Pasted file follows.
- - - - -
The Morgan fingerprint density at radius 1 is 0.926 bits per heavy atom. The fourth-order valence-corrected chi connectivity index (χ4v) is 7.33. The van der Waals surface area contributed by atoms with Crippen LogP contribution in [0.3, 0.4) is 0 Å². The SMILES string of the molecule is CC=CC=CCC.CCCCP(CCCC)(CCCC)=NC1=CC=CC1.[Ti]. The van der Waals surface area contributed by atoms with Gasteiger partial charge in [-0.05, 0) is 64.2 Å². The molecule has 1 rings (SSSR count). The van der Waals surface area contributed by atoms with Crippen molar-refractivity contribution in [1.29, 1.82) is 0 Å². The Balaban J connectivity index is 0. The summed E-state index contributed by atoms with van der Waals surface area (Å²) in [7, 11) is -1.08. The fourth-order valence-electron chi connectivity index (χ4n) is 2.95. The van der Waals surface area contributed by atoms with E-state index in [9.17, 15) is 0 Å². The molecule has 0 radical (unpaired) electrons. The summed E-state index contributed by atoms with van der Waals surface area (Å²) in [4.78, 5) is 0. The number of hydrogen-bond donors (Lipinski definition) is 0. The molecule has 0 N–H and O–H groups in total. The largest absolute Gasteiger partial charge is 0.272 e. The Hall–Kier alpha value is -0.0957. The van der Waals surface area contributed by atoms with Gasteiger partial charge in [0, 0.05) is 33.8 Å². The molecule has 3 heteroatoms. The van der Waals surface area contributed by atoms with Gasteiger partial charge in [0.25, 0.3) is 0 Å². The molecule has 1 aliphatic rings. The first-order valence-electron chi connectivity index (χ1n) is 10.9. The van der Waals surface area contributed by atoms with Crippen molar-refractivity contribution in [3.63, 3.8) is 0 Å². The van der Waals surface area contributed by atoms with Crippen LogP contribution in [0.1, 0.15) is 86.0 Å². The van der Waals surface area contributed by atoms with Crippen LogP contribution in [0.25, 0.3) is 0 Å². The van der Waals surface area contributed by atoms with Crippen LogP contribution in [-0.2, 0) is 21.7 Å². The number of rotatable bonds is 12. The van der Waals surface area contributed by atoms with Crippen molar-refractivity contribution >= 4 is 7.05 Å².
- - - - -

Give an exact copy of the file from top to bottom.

The Morgan fingerprint density at radius 1 is 0.926 bits per heavy atom. The fourth-order valence-corrected chi connectivity index (χ4v) is 7.33. The van der Waals surface area contributed by atoms with Crippen LogP contribution in [0.3, 0.4) is 0 Å². The SMILES string of the molecule is CC=CC=CCC.CCCCP(CCCC)(CCCC)=NC1=CC=CC1.[Ti]. The van der Waals surface area contributed by atoms with Gasteiger partial charge in [-0.05, 0) is 64.2 Å². The molecule has 1 rings (SSSR count). The van der Waals surface area contributed by atoms with Crippen molar-refractivity contribution in [1.29, 1.82) is 0 Å². The Balaban J connectivity index is 0. The summed E-state index contributed by atoms with van der Waals surface area (Å²) in [7, 11) is -1.08. The fourth-order valence-electron chi connectivity index (χ4n) is 2.95. The van der Waals surface area contributed by atoms with E-state index in [9.17, 15) is 0 Å². The molecule has 0 radical (unpaired) electrons. The summed E-state index contributed by atoms with van der Waals surface area (Å²) in [4.78, 5) is 0. The number of hydrogen-bond donors (Lipinski definition) is 0. The molecule has 0 N–H and O–H groups in total. The largest absolute Gasteiger partial charge is 0.272 e. The Hall–Kier alpha value is -0.0957. The van der Waals surface area contributed by atoms with Gasteiger partial charge in [0, 0.05) is 33.8 Å². The molecule has 3 heteroatoms. The van der Waals surface area contributed by atoms with Gasteiger partial charge in [0.25, 0.3) is 0 Å². The molecule has 1 aliphatic rings. The first-order valence-electron chi connectivity index (χ1n) is 10.9. The van der Waals surface area contributed by atoms with Crippen molar-refractivity contribution in [3.63, 3.8) is 0 Å². The van der Waals surface area contributed by atoms with Crippen LogP contribution in [0.1, 0.15) is 86.0 Å². The van der Waals surface area contributed by atoms with Crippen LogP contribution in [0.25, 0.3) is 0 Å². The van der Waals surface area contributed by atoms with Crippen LogP contribution in [-0.2, 0) is 21.7 Å². The number of rotatable bonds is 12. The van der Waals surface area contributed by atoms with Crippen molar-refractivity contribution >= 4 is 7.05 Å².